Nir overtly advocates for “becoming a noun”, with the noun being indistractable, which also happens to be the title of the book. Cal is a bit more subtle about it, dispersing throughout the book what it means to be a digital minimalist. These are powerful psychological appeals that attempt to help the reader reframe how they think about themselves.

Where they disagree

Although there is some overlap, the strategies advocated by the two authors are fundamentally different in their execution. Cal believes that it is necessary to take aggressive action in the form of a 30-day digital declutter in order to transform your relationship with technology, whereas Eyal believes in slowly incorporating the different strategies into your life little by little.

The truth is, there are advantages to both strategies for different people. Although I firmly believe that almost anyone is capable of committing to Cal's digital declutter without major consequences in their careers or social lives, the aggressive plan proves to be too demanding for some. Nir outlines a much less committal strategy that, while probably less effective in the short term, could have significant impact with time and discipline.

The two authors also differ in the tone with which they describe and view technology. Newport subscribes to the ideas of technology ethicist Tristan Harris, who he quotes fairly frequently, writing that "we’ve been engaging in a lopsided arms race in which the technologies encroaching on our autonomy are preying with increasing precision on deep-seated vulnerabilities in our brains”. He positions his philosophy of digital minimalism as “a human bulwark against [. . .] faceless attention economy conglomerates”.

In contrast, Nir is fairly optimistic about technology. He views the narrative of technology being the cause of distractions as misguided, arguing that the root cause is the desire to escape discomfort. In a recent post on Medium, he asserts that “we overuse video games, social media, our cell phones not just for the pleasure they provide, but because they free us from psychological discomfort”. It follows that the only way to handle distraction is by learning to handle discomfort.

This difference in framing is incredibly important from an ethical perspective.

Nir places heavy emphasis on reflecting on our own internal triggers, implying that many of the problems that we ascribe to technology stem from a lack of understanding of and control over our negative urges. While there is merit to this perspective, it is deeply problematic to normalize an inherently adversarial relationship with the digital technologies that we all use.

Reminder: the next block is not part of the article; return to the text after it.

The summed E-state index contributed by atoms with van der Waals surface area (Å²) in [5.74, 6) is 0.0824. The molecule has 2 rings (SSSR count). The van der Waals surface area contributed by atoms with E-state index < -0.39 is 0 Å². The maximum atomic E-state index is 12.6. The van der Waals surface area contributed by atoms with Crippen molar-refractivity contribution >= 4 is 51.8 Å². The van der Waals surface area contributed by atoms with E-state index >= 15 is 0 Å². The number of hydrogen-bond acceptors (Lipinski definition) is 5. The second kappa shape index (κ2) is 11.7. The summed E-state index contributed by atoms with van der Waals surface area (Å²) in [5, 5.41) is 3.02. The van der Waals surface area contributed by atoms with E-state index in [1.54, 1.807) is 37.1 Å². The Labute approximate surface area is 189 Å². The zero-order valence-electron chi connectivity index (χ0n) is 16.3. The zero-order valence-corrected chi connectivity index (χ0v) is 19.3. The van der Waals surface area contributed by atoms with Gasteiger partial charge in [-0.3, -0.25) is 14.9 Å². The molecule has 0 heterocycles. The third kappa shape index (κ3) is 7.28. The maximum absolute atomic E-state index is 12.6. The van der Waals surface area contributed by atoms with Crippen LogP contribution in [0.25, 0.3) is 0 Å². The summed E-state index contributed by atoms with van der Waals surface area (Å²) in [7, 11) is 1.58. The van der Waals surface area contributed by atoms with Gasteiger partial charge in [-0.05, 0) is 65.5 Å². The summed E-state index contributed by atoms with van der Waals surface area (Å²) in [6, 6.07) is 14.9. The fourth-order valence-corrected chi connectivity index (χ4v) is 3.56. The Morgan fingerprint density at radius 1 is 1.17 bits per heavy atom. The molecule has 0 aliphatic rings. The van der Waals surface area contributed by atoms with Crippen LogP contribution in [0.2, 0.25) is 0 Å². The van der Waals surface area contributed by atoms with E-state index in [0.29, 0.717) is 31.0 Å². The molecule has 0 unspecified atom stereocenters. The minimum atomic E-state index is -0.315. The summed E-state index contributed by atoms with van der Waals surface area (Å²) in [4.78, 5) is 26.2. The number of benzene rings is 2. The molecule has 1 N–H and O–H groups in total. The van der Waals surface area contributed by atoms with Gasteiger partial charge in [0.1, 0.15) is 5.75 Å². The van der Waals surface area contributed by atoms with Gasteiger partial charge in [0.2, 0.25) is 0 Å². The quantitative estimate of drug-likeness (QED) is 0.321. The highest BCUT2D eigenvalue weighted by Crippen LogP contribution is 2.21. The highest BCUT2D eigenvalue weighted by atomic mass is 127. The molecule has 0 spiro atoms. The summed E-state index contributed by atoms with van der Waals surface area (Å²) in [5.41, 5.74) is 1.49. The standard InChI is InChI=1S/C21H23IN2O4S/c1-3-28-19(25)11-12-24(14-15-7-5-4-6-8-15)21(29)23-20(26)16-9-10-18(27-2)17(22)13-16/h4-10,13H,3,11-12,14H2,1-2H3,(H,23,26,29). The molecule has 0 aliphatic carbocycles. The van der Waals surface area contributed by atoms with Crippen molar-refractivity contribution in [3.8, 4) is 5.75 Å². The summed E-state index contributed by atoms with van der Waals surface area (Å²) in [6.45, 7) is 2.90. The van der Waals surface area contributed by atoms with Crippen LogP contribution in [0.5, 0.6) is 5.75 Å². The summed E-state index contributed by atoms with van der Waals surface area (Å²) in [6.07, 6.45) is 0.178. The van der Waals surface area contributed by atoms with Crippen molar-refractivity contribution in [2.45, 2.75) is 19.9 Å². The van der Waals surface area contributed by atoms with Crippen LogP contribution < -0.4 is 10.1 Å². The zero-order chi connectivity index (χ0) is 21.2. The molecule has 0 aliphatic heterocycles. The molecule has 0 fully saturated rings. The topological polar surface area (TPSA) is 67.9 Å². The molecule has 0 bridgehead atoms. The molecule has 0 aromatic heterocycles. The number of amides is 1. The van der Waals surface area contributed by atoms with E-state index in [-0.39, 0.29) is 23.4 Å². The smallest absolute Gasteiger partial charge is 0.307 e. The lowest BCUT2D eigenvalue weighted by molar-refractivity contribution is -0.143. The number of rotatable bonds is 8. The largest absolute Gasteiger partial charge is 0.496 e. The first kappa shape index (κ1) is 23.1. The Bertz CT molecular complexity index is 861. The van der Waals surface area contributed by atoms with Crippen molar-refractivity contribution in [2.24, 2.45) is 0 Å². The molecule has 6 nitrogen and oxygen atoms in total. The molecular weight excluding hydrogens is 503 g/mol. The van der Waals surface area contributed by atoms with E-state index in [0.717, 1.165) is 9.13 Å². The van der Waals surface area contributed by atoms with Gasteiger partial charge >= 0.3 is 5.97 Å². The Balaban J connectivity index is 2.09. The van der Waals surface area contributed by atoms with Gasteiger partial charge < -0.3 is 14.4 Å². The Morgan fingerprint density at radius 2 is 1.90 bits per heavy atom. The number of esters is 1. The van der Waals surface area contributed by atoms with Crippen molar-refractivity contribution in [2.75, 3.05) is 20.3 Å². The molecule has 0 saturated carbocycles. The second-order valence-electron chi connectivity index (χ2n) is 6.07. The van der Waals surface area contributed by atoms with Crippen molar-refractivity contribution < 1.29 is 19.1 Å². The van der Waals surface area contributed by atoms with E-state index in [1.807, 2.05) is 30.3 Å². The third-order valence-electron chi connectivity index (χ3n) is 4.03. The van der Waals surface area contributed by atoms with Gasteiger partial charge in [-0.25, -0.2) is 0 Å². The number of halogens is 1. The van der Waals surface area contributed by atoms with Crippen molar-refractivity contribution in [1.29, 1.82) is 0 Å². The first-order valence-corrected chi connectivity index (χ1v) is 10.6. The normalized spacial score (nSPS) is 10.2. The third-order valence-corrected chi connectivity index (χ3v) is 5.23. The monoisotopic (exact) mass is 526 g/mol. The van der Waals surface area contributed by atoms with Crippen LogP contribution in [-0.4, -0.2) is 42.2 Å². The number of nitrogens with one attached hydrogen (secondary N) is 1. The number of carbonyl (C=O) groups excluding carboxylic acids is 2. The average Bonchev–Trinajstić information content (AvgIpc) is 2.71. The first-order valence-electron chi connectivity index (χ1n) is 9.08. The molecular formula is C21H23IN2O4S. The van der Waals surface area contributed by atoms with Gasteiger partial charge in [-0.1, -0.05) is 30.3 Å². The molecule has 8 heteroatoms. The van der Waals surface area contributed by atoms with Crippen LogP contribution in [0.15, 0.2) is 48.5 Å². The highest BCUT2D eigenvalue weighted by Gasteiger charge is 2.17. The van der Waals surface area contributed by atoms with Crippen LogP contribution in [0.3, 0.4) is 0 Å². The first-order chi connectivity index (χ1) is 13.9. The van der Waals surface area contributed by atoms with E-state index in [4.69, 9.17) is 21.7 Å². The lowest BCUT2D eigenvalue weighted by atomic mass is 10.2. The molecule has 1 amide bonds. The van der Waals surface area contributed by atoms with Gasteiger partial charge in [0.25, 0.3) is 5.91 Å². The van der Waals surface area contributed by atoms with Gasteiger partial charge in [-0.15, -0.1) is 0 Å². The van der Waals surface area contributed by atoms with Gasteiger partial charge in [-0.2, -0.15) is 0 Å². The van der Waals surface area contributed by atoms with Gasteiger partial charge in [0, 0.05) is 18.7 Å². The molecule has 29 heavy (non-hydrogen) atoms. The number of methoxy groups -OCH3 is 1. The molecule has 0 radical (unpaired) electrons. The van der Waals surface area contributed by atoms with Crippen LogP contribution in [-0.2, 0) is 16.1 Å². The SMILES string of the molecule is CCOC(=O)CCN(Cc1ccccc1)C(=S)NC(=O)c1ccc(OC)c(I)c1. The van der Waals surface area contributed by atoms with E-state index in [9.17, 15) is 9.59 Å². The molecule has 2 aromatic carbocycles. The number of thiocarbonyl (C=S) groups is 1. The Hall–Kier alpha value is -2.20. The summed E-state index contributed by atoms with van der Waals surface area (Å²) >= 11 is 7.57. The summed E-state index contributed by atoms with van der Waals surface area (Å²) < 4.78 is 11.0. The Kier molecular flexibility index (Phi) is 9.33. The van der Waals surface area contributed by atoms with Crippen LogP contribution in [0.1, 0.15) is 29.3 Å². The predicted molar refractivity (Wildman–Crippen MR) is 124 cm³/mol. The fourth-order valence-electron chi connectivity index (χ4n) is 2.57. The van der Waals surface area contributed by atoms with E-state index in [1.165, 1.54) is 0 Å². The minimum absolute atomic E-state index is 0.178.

Put simply, the goals of technology companies like Google and Facebook aren’t necessarily aligned with our own. These companies are, before all else, in the business of selling your attention to their customers. This is the root cause of all the tension we feel.

While the defining paradigm shift in technology over the past few years has been that of privacy rights, the next ethical movement will be for our freedom of attention.

Being intentional with your technology use is a good first step, but it’s too passive. There needs to be more people aware and talking about the issue, to accelerate us towards a future where we have protections on our attention. In this light, I commend Cal for contextualizing his digital minimalism philosophy in the important work of ethical pioneers such as Tristan Harris and James Williams.

The bottom line

It’s important to be more intentional with technology use, but it’s more important to fight for digital technologies to be on our side to begin with.

Many of these ideas were directly inspired by the writing of James Williams and Tristan Harris. If you would like to learn more about the ethics of persuasive technology and the freedom of attention, look no further than James William’s "Stand Out of Our Light".